Think of it like being stopped by the police. Be polite, answer all questions simply (“Yes, sir”, “No, sir”) and if they mess up or are wrong, that’s a story to be told in court, not to them. You can’t argue your way out of a traffic ticket with a police officer; you can anger him and make the situation worse. Save the argument for the courtroom, where it belongs.
If it’s 1-on-1, you can ask questions and for direction about how to improve. You can point out gaps in her knowledge. It might not help, but it probably won’t hurt. That said, the odds are strong that the decision has been made already. A mediocre review isn’t a big deal (we’ve all had mediocre reviews from time to time; I know managers who give everyone mediocre reviews to protest the process.) However, the only time that a boss gives a negative formal review and doesn’t intend to fire that person is when she’s “storying” you — that is, depicting a strong performer (you) up as a straggler early on, with the intention of giving him fair reviews in the future in order to create a story of “rescuing” a low performer and thereby making the case for her own promotion. Being “storied” hurts your career — she won’t take you with her when she gets promoted, and you’ll be unable to transfer due to the stigma of the bad review — so the general advice of “get another job” still applies.
If it’s with your boss and the CEO, do not say anything. I am serious: say as little as possible in a 2-on-1 meeting. If the silence makes them uncomfortable, that’s their problem– not yours. Be polite but convey no information. Answer any question with, “I’ll have to think about that.” If they want an immediate answer, say “I have to go to the bathroom” and get on the phone with a lawyer. Write any questions they ask down, and ask an employment lawyer how you should respond. If you’re in a one-party-consent state (i.e. you can legally record a conversation without them knowing) then record the interaction on your phone. Saying anything at all in a 2-on-1 meeting about your performance is incredibly dangerous. Just don’t do it. Remember that your boss is the CEO’s employee and can be threatened with his job into corroborating any “official version of events” that they’d like. (Recording the interaction, if it’s legal in your state, can help.) Subornation of perjury in these sorts of cases is extremely common and you have no witnesses on your side, while they have each other. You’re in trouble if you say anything at all. Even if you have no intention of taking this to court, the fact that you might is an HR concern that will determine how much severance you get. If you said something stupid in a 2-on-1, you’re likely to get zero. And there is little of substance that you can say that isn’t stupid.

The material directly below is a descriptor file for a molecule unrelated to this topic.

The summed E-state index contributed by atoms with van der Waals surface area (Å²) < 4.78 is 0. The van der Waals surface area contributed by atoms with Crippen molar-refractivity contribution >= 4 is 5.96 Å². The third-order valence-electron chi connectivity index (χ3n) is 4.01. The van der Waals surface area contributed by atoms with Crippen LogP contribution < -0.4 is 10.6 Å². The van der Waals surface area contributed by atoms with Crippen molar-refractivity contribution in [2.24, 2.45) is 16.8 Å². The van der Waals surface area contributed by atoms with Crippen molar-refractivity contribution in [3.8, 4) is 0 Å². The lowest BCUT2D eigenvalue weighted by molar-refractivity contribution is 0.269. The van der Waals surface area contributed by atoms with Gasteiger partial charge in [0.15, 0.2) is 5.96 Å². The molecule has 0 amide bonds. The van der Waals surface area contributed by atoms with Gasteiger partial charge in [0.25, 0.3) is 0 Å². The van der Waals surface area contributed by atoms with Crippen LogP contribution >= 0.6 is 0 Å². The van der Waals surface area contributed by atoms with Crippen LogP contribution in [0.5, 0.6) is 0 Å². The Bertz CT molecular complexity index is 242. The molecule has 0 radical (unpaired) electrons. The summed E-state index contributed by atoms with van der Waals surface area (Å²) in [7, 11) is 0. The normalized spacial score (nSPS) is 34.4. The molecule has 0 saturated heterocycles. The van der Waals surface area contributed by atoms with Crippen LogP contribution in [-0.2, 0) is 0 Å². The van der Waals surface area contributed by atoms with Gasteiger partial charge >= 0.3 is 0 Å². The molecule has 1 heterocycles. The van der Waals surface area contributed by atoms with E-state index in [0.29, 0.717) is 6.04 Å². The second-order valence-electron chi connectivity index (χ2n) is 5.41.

A negative performance review means you need to be looking for another job, plain and simple. You can try to put time on the clock, divulge health issues so you get a severance when the axe does fall (you can only put it off for so long), but you’re basically already fired. Get another job. There’s nothing you can say in the meeting that can help you, and there’s a lot that you can say that will hurt you (being interpreted as insubordination, or even a threat), and if it’s 2-on-1, they’ll even be able to agree on a story (however false) that seals the deal in their attempt to fire you “for cause.” Anything you say can and will be used against you. So say little to nothing in the meeting. “Smile and nod.” (Actually, don’t nod. You don’t want to feign agreement. Be poker faced.) Refute any false claims about your performance later on, in writing, and make sure that you send a copy to your personal email account because, at this point, you can lose your work email account at any time.
This question originally appeared on Quora: Office politics: When sitting in a negative performance evaluation, should you defend yourself or just smile and nod?
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